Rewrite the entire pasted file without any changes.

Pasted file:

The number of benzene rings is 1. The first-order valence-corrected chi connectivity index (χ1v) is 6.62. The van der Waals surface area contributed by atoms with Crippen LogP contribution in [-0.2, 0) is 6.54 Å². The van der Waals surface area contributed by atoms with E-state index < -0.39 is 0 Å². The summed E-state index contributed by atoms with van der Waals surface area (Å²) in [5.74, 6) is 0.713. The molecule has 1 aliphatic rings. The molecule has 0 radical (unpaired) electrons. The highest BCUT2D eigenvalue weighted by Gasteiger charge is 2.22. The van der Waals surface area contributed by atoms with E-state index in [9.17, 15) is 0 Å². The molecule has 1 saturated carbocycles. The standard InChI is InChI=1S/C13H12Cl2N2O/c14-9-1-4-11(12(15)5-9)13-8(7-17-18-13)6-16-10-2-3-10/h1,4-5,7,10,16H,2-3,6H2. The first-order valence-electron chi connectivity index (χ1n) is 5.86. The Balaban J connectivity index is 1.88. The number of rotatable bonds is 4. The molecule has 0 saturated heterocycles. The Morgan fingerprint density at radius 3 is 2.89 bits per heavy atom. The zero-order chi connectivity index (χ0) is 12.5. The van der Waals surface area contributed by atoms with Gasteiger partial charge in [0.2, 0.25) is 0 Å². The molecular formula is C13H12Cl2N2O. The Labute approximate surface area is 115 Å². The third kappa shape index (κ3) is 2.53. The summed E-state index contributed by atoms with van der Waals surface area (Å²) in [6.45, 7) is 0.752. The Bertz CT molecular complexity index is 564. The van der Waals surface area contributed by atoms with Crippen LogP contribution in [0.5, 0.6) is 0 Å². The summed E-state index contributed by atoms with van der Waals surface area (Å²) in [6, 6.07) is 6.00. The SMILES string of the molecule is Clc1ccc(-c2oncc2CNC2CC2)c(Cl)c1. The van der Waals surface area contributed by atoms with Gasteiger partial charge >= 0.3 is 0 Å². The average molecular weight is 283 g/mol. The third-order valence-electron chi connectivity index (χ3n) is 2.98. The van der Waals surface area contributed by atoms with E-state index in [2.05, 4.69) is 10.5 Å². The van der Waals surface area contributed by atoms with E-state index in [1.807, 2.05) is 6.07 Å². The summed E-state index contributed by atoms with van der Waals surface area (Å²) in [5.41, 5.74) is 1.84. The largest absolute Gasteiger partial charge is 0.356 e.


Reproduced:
The number of benzene rings is 1. The first-order valence-corrected chi connectivity index (χ1v) is 6.62. The van der Waals surface area contributed by atoms with Crippen LogP contribution in [-0.2, 0) is 6.54 Å². The van der Waals surface area contributed by atoms with E-state index < -0.39 is 0 Å². The summed E-state index contributed by atoms with van der Waals surface area (Å²) in [5.74, 6) is 0.713. The molecule has 1 aliphatic rings. The molecule has 0 radical (unpaired) electrons. The highest BCUT2D eigenvalue weighted by Gasteiger charge is 2.22. The van der Waals surface area contributed by atoms with E-state index in [9.17, 15) is 0 Å². The molecule has 1 saturated carbocycles. The standard InChI is InChI=1S/C13H12Cl2N2O/c14-9-1-4-11(12(15)5-9)13-8(7-17-18-13)6-16-10-2-3-10/h1,4-5,7,10,16H,2-3,6H2. The first-order valence-electron chi connectivity index (χ1n) is 5.86. The Balaban J connectivity index is 1.88. The number of rotatable bonds is 4. The molecule has 0 saturated heterocycles. The Morgan fingerprint density at radius 3 is 2.89 bits per heavy atom. The zero-order chi connectivity index (χ0) is 12.5. The van der Waals surface area contributed by atoms with Gasteiger partial charge in [0.2, 0.25) is 0 Å². The molecular formula is C13H12Cl2N2O. The Labute approximate surface area is 115 Å². The third kappa shape index (κ3) is 2.53. The summed E-state index contributed by atoms with van der Waals surface area (Å²) in [6.45, 7) is 0.752. The Bertz CT molecular complexity index is 564. The van der Waals surface area contributed by atoms with Crippen LogP contribution in [0.5, 0.6) is 0 Å². The summed E-state index contributed by atoms with van der Waals surface area (Å²) in [6, 6.07) is 6.00. The SMILES string of the molecule is Clc1ccc(-c2oncc2CNC2CC2)c(Cl)c1. The van der Waals surface area contributed by atoms with Gasteiger partial charge >= 0.3 is 0 Å². The average molecular weight is 283 g/mol. The third-order valence-electron chi connectivity index (χ3n) is 2.98. The van der Waals surface area contributed by atoms with E-state index in [2.05, 4.69) is 10.5 Å². The van der Waals surface area contributed by atoms with E-state index in [1.807, 2.05) is 6.07 Å². The summed E-state index contributed by atoms with van der Waals surface area (Å²) in [5.41, 5.74) is 1.84. The largest absolute Gasteiger partial charge is 0.356 e.